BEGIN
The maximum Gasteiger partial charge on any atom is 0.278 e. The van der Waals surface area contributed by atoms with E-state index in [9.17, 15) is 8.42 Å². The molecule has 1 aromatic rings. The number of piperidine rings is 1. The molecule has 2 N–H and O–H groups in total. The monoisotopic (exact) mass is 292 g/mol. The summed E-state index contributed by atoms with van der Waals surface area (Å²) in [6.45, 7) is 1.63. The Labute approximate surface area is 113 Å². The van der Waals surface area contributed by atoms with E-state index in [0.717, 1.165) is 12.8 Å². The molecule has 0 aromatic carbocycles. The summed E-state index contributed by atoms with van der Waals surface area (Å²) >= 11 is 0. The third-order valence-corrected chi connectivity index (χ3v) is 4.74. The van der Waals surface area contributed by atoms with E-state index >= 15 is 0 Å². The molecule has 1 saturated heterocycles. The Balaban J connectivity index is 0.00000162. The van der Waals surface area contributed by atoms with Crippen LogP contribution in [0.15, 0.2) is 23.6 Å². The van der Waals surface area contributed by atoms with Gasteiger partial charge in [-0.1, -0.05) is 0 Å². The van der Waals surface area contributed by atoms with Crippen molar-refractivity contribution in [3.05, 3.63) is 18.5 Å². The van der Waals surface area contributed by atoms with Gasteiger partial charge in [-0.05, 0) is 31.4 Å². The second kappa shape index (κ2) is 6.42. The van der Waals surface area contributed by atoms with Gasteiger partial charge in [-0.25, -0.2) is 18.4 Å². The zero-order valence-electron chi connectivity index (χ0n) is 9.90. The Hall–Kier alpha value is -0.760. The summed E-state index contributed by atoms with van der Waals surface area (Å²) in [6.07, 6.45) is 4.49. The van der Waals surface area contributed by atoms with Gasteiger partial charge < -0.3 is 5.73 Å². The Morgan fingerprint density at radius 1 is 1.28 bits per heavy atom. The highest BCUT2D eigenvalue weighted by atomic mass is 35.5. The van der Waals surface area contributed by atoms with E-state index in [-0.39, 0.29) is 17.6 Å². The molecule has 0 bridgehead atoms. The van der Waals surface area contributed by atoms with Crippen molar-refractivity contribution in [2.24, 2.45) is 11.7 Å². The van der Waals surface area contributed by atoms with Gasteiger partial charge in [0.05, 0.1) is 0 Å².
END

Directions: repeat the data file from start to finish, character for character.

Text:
The maximum Gasteiger partial charge on any atom is 0.278 e. The van der Waals surface area contributed by atoms with E-state index in [9.17, 15) is 8.42 Å². The molecule has 1 aromatic rings. The number of piperidine rings is 1. The molecule has 2 N–H and O–H groups in total. The monoisotopic (exact) mass is 292 g/mol. The summed E-state index contributed by atoms with van der Waals surface area (Å²) in [6.45, 7) is 1.63. The Labute approximate surface area is 113 Å². The van der Waals surface area contributed by atoms with E-state index in [0.717, 1.165) is 12.8 Å². The molecule has 0 aromatic carbocycles. The summed E-state index contributed by atoms with van der Waals surface area (Å²) >= 11 is 0. The third-order valence-corrected chi connectivity index (χ3v) is 4.74. The van der Waals surface area contributed by atoms with E-state index >= 15 is 0 Å². The molecule has 1 saturated heterocycles. The Balaban J connectivity index is 0.00000162. The van der Waals surface area contributed by atoms with Crippen LogP contribution in [0.15, 0.2) is 23.6 Å². The van der Waals surface area contributed by atoms with Gasteiger partial charge in [-0.1, -0.05) is 0 Å². The van der Waals surface area contributed by atoms with Crippen molar-refractivity contribution in [3.05, 3.63) is 18.5 Å². The van der Waals surface area contributed by atoms with Gasteiger partial charge in [-0.05, 0) is 31.4 Å². The second kappa shape index (κ2) is 6.42. The van der Waals surface area contributed by atoms with Gasteiger partial charge in [-0.25, -0.2) is 18.4 Å². The zero-order valence-electron chi connectivity index (χ0n) is 9.90. The Hall–Kier alpha value is -0.760. The summed E-state index contributed by atoms with van der Waals surface area (Å²) in [6.07, 6.45) is 4.49. The van der Waals surface area contributed by atoms with Gasteiger partial charge < -0.3 is 5.73 Å². The Morgan fingerprint density at radius 1 is 1.28 bits per heavy atom. The highest BCUT2D eigenvalue weighted by atomic mass is 35.5. The van der Waals surface area contributed by atoms with E-state index in [-0.39, 0.29) is 17.6 Å². The molecule has 0 bridgehead atoms. The van der Waals surface area contributed by atoms with Crippen molar-refractivity contribution in [2.24, 2.45) is 11.7 Å². The van der Waals surface area contributed by atoms with Gasteiger partial charge in [0.05, 0.1) is 0 Å².